Run Robert, Run Robert, Run, Run, Run

The Lowdown

Extraordinary stories and technical knowhow

Run Robert, Run Robert, Run, Run, Run

26 Jul 2018
From hard times to hard races: the story of Rob Shenton.

That’s, um, where the plane’s meant to be. No, it’s OK. I’ll wait…

There are various sayings about courage in the face of adversity, about making life’s lemons into lemonade. We thought you might like to hear about somebody who’s made gallons and gallons of it…

We know about it because back in April 2018, as our Spring Sale drew to a close, we were contacted by a chap who was hoping to buy himself a Minimus Jacket, but feared he may have been too late (that’s not the adversity we were talking about, by the way). He did, however, have a great reason for being so last-minute.

Rob Shenton had promised himself a new lightweight jacket as a treat for completing the North Pole Marathon, and complete it he duly did. Unfortunately though, the ice runway cracked and the plane couldn’t take off, leaving him unable to return to civilisation. He sent us a picture of himself on the cracked runway (we didn’t demand proof, we believed him anyway!) wearing one of our Xero Jackets. Although it was -40°C and he was stranded in the Arctic, he said it kept him ‘toasty’.

So we couldn’t really bring ourselves to say no!

The thing about Rob’s race is, he wasn’t just doing this for a jolly. Despite the obvious appeal of running 26.2miles at -32°C with the snow creeping into your shoes and turning into icy gravel – while your goggles fog up and your clothes freeze to your body – he had other concerns to spur him on.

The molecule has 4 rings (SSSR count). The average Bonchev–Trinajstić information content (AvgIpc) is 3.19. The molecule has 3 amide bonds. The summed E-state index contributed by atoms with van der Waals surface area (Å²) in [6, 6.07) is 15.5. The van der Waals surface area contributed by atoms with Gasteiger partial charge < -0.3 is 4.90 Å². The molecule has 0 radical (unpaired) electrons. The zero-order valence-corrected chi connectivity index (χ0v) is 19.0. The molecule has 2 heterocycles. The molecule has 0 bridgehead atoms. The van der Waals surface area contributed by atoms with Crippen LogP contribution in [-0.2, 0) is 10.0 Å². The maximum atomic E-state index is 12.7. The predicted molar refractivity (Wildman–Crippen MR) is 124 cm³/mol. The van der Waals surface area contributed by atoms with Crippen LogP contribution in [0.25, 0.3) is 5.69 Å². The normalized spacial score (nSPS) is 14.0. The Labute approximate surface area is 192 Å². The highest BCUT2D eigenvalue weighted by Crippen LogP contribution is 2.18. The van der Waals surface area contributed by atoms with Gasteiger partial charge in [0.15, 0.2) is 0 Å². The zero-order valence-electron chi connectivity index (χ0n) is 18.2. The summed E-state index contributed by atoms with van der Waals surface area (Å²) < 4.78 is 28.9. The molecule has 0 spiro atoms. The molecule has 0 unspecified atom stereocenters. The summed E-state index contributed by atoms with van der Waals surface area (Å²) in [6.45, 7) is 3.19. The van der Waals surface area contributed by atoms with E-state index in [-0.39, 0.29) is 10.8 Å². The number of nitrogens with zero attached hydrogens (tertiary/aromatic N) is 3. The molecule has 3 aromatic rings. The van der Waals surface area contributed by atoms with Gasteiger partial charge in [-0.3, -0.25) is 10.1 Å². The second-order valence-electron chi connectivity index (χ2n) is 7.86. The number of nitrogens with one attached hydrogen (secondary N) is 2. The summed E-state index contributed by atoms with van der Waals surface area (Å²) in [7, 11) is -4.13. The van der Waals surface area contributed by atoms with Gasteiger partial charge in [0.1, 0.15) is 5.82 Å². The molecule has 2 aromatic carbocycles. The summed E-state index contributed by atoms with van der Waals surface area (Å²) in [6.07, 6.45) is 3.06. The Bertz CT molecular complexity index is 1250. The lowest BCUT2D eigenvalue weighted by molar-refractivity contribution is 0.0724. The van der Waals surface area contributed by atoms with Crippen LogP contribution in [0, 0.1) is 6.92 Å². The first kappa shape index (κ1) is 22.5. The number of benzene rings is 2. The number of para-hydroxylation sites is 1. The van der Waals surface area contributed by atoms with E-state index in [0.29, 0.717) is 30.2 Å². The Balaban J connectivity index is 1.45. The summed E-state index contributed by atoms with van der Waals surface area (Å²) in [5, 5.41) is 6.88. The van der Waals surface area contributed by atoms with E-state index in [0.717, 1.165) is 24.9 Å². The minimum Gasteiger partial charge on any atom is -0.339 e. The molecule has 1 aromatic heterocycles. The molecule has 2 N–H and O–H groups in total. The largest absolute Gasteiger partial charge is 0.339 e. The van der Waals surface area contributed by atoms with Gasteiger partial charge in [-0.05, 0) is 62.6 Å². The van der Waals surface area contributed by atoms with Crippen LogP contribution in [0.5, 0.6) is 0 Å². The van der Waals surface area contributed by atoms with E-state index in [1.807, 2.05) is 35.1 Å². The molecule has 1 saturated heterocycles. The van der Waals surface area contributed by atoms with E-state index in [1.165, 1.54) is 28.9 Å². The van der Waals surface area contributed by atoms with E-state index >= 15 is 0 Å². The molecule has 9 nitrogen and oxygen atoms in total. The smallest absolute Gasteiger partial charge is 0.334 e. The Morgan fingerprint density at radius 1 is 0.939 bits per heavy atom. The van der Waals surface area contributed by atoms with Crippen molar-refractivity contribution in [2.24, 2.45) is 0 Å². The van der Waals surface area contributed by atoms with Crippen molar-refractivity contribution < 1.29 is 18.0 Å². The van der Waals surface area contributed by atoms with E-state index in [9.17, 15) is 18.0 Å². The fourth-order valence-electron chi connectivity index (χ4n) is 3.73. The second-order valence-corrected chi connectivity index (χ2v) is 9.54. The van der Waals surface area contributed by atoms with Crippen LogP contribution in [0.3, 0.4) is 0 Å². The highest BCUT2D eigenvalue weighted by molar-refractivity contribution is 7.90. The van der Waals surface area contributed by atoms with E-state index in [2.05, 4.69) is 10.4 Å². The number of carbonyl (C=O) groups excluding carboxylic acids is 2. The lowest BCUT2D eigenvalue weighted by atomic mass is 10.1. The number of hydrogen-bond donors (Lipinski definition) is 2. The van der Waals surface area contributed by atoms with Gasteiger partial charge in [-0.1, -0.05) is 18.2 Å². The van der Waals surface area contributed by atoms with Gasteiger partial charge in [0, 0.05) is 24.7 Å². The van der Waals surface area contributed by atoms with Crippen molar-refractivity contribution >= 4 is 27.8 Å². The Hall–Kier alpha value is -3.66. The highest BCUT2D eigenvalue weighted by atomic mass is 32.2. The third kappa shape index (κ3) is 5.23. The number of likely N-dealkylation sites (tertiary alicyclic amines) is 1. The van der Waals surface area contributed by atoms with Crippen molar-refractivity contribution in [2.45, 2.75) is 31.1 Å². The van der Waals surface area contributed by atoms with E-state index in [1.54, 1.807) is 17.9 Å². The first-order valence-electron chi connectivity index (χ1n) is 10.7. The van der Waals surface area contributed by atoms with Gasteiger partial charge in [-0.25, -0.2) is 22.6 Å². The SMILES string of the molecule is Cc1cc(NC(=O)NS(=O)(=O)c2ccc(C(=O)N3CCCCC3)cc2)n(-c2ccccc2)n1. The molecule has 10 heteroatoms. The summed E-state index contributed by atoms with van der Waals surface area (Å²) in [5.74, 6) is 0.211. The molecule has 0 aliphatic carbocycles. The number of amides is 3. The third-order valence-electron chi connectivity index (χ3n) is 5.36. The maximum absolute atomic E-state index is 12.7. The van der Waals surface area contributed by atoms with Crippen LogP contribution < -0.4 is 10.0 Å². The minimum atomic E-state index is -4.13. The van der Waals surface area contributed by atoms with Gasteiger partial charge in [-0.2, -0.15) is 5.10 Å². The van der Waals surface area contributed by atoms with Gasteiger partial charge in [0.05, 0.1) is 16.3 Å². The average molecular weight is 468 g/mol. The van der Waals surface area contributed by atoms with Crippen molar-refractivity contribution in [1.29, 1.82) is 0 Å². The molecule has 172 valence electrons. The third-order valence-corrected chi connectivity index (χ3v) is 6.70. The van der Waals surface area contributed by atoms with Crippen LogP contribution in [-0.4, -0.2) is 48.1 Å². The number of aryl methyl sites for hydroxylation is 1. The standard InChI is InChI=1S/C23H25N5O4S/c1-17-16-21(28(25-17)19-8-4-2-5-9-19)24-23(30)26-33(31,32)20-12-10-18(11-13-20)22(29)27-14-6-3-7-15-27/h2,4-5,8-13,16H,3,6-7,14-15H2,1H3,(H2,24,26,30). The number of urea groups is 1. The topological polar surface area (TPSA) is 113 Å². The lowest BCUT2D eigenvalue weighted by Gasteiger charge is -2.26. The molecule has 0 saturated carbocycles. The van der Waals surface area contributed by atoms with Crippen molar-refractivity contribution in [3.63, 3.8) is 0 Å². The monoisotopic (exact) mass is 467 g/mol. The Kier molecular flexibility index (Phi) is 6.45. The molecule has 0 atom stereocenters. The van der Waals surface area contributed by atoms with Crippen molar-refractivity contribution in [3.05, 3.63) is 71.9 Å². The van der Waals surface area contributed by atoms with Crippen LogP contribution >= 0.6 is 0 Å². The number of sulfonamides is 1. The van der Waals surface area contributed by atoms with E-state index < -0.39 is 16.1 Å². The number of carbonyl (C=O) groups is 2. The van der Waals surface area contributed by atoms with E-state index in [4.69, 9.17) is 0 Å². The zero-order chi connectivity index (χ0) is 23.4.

Granted, he has quite a taste for a challenge, but this – like much of what Rob does – was about trying to help, about making rotten situations better. He’s not had the easiest time of it: though his mother survived cancer, his father didn’t, and Rob himself was medically retired from the Army for mental health reasons. As well as running to help manage his depression, Rob’s exploits have been raising a considerable sum for charity.

Initially motivated by his father’s diagnosis in 2008 – and in spite of severe injuries which threatened to stop him running forever – since then Rob has run (among other things) the toughest, highest and coldest races, completing The Marathon des Sables in aid of Macmillan Cancer Support, the Everest Marathon for Combat Stress, and the North Pole Marathon for Help for Heroes.

It could be a story of family tragedy and ill health, but Rob prefers to think of it as one of motivation. When life gives you lemons…

If you want to see what Rob’s up to (though he could be forgiven if he decides to take it easy for a bit), you’ll find his website at www.runningrob.com.

Initially motivated by his father’s diagnosis in 2008 – and in spite of severe injuries which threatened to stop him running forever – since then Rob has run (among other things) the toughest, highest and coldest races.
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Photo: Sergey Pesterev/CC-BY SA 2.0